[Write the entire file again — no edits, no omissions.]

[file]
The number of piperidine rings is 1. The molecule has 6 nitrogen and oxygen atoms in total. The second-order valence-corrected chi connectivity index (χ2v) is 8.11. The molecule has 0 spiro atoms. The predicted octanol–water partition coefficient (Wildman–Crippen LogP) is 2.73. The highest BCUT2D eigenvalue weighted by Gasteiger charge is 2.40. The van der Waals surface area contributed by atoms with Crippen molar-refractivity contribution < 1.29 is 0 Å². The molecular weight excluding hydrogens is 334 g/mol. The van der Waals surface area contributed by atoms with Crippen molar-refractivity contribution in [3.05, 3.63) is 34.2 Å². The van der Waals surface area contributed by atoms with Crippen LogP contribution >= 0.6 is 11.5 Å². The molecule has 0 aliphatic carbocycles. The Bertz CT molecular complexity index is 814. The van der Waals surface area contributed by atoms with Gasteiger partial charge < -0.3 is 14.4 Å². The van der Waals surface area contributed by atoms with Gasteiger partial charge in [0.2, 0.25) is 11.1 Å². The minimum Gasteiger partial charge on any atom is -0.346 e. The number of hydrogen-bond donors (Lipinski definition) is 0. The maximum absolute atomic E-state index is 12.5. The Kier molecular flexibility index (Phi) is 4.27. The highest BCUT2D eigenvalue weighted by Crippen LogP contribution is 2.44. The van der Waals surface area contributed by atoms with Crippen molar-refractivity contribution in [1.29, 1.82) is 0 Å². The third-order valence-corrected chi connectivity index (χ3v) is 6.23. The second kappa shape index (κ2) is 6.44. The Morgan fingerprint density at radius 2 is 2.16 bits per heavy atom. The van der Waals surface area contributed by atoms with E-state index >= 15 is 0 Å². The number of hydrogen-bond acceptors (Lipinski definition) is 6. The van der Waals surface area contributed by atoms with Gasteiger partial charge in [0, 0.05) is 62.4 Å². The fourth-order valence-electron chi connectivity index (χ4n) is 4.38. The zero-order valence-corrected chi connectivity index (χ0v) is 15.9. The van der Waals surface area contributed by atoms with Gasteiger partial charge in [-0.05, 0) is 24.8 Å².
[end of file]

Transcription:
The number of piperidine rings is 1. The molecule has 6 nitrogen and oxygen atoms in total. The second-order valence-corrected chi connectivity index (χ2v) is 8.11. The molecule has 0 spiro atoms. The predicted octanol–water partition coefficient (Wildman–Crippen LogP) is 2.73. The highest BCUT2D eigenvalue weighted by Gasteiger charge is 2.40. The van der Waals surface area contributed by atoms with Crippen molar-refractivity contribution < 1.29 is 0 Å². The molecular weight excluding hydrogens is 334 g/mol. The van der Waals surface area contributed by atoms with Crippen molar-refractivity contribution in [3.05, 3.63) is 34.2 Å². The van der Waals surface area contributed by atoms with Crippen LogP contribution >= 0.6 is 11.5 Å². The molecule has 0 aliphatic carbocycles. The Bertz CT molecular complexity index is 814. The van der Waals surface area contributed by atoms with Gasteiger partial charge < -0.3 is 14.4 Å². The van der Waals surface area contributed by atoms with Gasteiger partial charge in [0.2, 0.25) is 11.1 Å². The minimum Gasteiger partial charge on any atom is -0.346 e. The number of hydrogen-bond donors (Lipinski definition) is 0. The maximum absolute atomic E-state index is 12.5. The Kier molecular flexibility index (Phi) is 4.27. The highest BCUT2D eigenvalue weighted by Crippen LogP contribution is 2.44. The van der Waals surface area contributed by atoms with Crippen molar-refractivity contribution in [1.29, 1.82) is 0 Å². The third-order valence-corrected chi connectivity index (χ3v) is 6.23. The second kappa shape index (κ2) is 6.44. The Morgan fingerprint density at radius 2 is 2.16 bits per heavy atom. The van der Waals surface area contributed by atoms with E-state index >= 15 is 0 Å². The number of hydrogen-bond acceptors (Lipinski definition) is 6. The van der Waals surface area contributed by atoms with Gasteiger partial charge in [0, 0.05) is 62.4 Å². The fourth-order valence-electron chi connectivity index (χ4n) is 4.38. The zero-order valence-corrected chi connectivity index (χ0v) is 15.9. The van der Waals surface area contributed by atoms with Gasteiger partial charge in [-0.05, 0) is 24.8 Å².